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Rubbish & re-cycling





DoctorBeaver
I read in my local parish magazine this morning that our local council doesn't want anyone to put plastic carrier bags in the re-cycling bins. This is because some shops are now issuing bio-degradable bags which can't be re-cycled. It costs money to sort out those which are.
This seems like an absurdity to me & defeats the whole object of re-cycling & bio-degradability. If none of the bags are now being re-cycled, what are the bio-degradable ones actually achieving? Around here there is only 1 supermarket which issues bio-degradable bags. This means they constitute only a small proportion of the total number of bags issued. So, instead of the majority of bags being re-cycled, they will now all end up on a rubbish tip. We will therefore have more rubbish instead of less.
This is yet another example of something that seems at first to be a great idea - bio-degradable bags, YEAH! - but which hasn't been properly thought through and ends up being totally impractical, causing more problems than it solves.
Jack_Hammer
DoctorBeaver wrote:
I read in my local parish magazine this morning that our local council doesn't want anyone to put plastic carrier bags in the re-cycling bins. This is because some shops are now issuing bio-degradable bags which can't be re-cycled. It costs money to sort out those which are.
This seems like an absurdity to me & defeats the whole object of re-cycling & bio-degradability. If none of the bags are now being re-cycled, what are the bio-degradable ones actually achieving? Around here there is only 1 supermarket which issues bio-degradable bags. This means they constitute only a small proportion of the total number of bags issued. So, instead of the majority of bags being re-cycled, they will now all end up on a rubbish tip. We will therefore have more rubbish instead of less.
This is yet another example of something that seems at first to be a great idea - bio-degradable bags, YEAH! - but which hasn't been properly thought through and ends up being totally impractical, causing more problems than it solves.


Yes but if everyone used biodegradable bags then there would be no problem, the problem actually arrises from other companies not using bio-degradable bags. Which hopefully will happen sometime in the future.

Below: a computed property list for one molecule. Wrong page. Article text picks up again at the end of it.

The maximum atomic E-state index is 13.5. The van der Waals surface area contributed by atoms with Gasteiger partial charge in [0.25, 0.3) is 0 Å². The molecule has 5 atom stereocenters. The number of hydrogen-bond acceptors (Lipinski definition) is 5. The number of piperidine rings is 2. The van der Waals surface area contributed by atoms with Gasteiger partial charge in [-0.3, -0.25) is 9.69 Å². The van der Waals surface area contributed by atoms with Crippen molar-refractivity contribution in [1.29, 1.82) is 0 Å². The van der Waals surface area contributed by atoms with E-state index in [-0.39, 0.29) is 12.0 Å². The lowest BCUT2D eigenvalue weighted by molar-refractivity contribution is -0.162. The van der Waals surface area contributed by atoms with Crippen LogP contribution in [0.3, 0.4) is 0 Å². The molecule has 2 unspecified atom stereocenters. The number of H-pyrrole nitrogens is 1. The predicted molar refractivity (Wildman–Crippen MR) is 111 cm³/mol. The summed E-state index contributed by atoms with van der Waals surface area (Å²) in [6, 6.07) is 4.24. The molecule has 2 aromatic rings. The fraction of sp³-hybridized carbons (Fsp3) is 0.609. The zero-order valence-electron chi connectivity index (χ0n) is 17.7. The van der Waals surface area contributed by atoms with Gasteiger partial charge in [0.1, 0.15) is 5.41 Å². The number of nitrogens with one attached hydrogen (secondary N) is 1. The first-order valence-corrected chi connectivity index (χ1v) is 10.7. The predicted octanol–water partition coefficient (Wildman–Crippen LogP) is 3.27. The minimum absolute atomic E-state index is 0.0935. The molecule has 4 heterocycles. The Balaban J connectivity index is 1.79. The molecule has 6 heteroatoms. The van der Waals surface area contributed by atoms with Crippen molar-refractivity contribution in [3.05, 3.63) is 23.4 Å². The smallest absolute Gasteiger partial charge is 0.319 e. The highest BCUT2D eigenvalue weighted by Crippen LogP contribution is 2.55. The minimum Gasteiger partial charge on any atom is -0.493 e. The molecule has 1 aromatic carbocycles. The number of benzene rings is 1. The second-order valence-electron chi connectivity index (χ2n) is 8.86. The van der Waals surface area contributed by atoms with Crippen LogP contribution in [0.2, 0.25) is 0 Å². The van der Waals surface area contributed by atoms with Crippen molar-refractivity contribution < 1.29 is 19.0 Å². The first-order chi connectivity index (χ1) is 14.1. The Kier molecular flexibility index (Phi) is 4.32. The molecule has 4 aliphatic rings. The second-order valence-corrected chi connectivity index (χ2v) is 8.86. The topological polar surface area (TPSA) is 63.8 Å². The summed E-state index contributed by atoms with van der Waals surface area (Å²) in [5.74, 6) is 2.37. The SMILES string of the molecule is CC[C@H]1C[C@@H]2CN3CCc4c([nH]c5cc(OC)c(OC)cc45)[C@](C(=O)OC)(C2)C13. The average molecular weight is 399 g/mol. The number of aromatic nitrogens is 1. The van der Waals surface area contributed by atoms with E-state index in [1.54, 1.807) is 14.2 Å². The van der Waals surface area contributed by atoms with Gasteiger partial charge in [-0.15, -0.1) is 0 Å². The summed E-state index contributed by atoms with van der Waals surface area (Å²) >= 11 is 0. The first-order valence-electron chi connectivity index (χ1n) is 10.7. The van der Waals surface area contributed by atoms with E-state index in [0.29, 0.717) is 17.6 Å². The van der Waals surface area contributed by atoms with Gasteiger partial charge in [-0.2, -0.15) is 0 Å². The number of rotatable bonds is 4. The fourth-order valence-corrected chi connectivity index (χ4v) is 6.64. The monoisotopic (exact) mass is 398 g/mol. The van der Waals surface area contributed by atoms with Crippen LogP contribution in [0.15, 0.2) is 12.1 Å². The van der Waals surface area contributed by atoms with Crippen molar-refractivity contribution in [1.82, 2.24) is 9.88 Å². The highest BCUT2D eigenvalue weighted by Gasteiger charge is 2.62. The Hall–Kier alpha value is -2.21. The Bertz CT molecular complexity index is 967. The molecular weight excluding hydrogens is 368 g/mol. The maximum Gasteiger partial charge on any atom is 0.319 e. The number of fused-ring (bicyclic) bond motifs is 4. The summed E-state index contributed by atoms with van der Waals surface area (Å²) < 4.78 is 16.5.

Animal
Yeah - the town I live in has an active recycling policy. We get boxes to put plastic / glass / metal / paper into and they take it away for recycling. They can be a bit picky about what they will and will not take. A couple of times I've put out plastic food packaging that has the recycling logo on it and they won't take it. I think it's something to do with what the food was - they're not going to want to have to scrape mouldering old butter out a tub before recycling, obviously, but they won't even take it if it's been thoroughly cleaned.

As Jack_Hammer has said, bio-degradeable bags are better than recyclable bags (prevention is better than cure) but I think mainstream recycling has to become a higher priority and they have to iron out a few issues to make it as efficient and easy as possible. When they start complicating the issue with "you can recycle this type of bag but not that one...", less people will use the facility.
smalls
Recycling just isn't efficient. If it were, it wouldn't be done by governments; it would be done by businesses trying to make a buck. The only recycling that really is efficient (at least today) is recycling aluminum cans. That's why you can actually get paid to collect them. The energy it takes to recycle a plastic bottle is greater than the energy it takes to create a new one. The same is true for almost all materials. Glass is made of sand. There's certainly no shortage of that. Paper is made of trees. Tree farmers plant new trees when the cut down the old ones. If they didn't, they wouldn't be able to make any money next year. Maybe in the future recycling will be more efficient, and make more sense. But right now, it's just WASTEful. Don't trust me? Check this out:
http://www.taemag.com/issues/articleid.17823/article_detail.asp
thiamshui
bio-degradable bags are useful.. they decompose and break up, and do not stay on earth and become a nuisance..

well, using non-biodegradable plastic bags in recycling bins also cause problems, don't they? plastic cannot be recycled..
DoctorBeaver
There was a item about this on the radio. Apparently only certain types of plastic can be recycled. Plastic bottles are ok because they're all made from recyclable plastics; but bags aren't. They also said that biodegradable bags can take thousands of years to degrade completely. So where do we do with them until then?
Oh, and apparently we mustn't put shredded paper in the recycle bins either as it clogs the machines. So, on 1 hand we're being told to shred all our sensitive paperwork, and on the other being told to recycle paper.
Don't get me wrong, I'm all in favour of recycling. But as Animal said:-
[quote]When they start complicating the issue with "you can recycle this type of bag but not that one...", less people will use the facility.[quote]
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